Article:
Berlin: Unless greenhouse gas emissions are curtailed, there is little hope for the survival of coral reefs, supporting a diversity of life forms, warns a new study.
Coral reefs are home to almost a quarter of the species in the oceans and provide critical services - including coastal protection, tourism and fishing - to millions of people world-wide.
Global warming and ocean acidification, both driven by human-caused CO2 emissions, pose a major threat to these ecosystems, the journal Nature Climate Change reports.
The study is the first comprehensive global survey of coral bleaching to express results in terms of global mean temperature change, according to a Potsdam statement.
It has been conducted by scientists from the Potsdam Institute for Climate Impact Research, Germany, the University of British Columbia, Canada, and the Australian universities of Melbourne and Queensland.
"Our findings show that under current assumptions regarding thermal sensitivity, coral reefs might no longer be prominent coastal ecosystems if global mean temperatures actually exceed two degrees Celsius above the pre-industrial level," says Katja Frieler from the Potsdam Institute for Climate Impact Research, Germany, who led the study.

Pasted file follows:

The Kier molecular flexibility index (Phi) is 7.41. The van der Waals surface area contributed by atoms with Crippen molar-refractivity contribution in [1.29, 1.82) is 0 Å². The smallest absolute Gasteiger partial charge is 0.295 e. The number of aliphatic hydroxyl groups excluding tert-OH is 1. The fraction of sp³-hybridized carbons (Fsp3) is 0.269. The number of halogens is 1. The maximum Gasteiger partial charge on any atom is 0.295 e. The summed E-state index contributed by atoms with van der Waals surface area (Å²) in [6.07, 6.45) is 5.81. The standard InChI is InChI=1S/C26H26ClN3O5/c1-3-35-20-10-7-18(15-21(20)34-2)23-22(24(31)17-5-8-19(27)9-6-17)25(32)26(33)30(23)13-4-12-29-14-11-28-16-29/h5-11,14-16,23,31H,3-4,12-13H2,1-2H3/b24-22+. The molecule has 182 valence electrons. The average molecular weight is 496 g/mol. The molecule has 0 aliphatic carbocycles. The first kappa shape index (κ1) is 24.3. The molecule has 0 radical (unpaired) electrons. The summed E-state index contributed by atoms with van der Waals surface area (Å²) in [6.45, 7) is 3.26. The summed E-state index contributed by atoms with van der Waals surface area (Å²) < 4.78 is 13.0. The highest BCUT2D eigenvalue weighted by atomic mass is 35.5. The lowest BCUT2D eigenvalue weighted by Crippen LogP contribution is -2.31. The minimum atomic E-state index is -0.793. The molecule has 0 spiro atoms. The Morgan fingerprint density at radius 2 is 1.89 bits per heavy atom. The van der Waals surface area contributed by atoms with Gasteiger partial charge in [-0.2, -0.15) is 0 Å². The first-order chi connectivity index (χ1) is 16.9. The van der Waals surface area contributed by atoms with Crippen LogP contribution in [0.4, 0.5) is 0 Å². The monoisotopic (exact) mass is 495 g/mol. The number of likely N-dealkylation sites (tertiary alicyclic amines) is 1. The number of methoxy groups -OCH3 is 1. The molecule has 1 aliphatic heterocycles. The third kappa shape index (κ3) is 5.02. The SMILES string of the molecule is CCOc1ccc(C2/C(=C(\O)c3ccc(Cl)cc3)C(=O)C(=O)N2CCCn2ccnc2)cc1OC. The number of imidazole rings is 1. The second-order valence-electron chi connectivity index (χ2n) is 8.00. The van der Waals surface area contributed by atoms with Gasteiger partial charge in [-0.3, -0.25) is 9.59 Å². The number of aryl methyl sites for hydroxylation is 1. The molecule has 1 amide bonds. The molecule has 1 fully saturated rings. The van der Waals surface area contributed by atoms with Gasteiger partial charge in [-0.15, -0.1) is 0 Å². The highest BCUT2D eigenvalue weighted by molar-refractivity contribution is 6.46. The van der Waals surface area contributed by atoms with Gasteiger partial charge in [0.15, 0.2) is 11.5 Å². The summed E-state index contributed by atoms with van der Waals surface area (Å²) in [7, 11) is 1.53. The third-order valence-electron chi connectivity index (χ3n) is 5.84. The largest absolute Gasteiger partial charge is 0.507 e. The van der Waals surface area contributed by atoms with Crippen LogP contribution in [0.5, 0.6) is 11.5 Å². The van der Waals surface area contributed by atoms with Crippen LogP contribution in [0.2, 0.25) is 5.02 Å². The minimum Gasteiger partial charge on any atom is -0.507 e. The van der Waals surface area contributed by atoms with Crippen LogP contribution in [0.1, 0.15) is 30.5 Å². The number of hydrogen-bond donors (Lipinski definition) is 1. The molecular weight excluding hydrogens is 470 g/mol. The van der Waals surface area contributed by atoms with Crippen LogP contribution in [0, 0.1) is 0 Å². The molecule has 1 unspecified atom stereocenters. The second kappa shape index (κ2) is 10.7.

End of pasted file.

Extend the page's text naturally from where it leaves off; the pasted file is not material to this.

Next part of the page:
"Without a yet uncertain process of adaptation or acclimation, however, already about 70 percent of corals are projected to suffer from long-term degradation by 2030 even under an ambitious mitigation scenario," adds Frieler.
Thus, the threshold to protect at least half of the coral reefs worldwide is estimated to be below 1.5 degrees Celsius mean temperature increase.
To project the cumulative heat stress at 2,160 reef locations worldwide, they used an extensive set of 19 global climate models.
By applying different emission scenarios covering the 21st century and multiple climate model simulations, a total of more than 32,000 simulation years was diagnosed. This allows for a more robust representation of uncertainty than any previous study.
Polyps, the builders of coral reefs, derive most of their energy, as well as most of their colour, from a close symbiotic relationship with a special type of microalgae.
The vital symbiosis between polyps and algae can break down when stressed by warm water temperatures, making the coral "bleach" or turn pale.
Though polyps can survive this, but if the heat stress persists long enough they can die in great numbers. "This happened in 1998, when an estimated 16 percent of corals were lost in a single, prolonged period of warmth worldwide," says Frieler.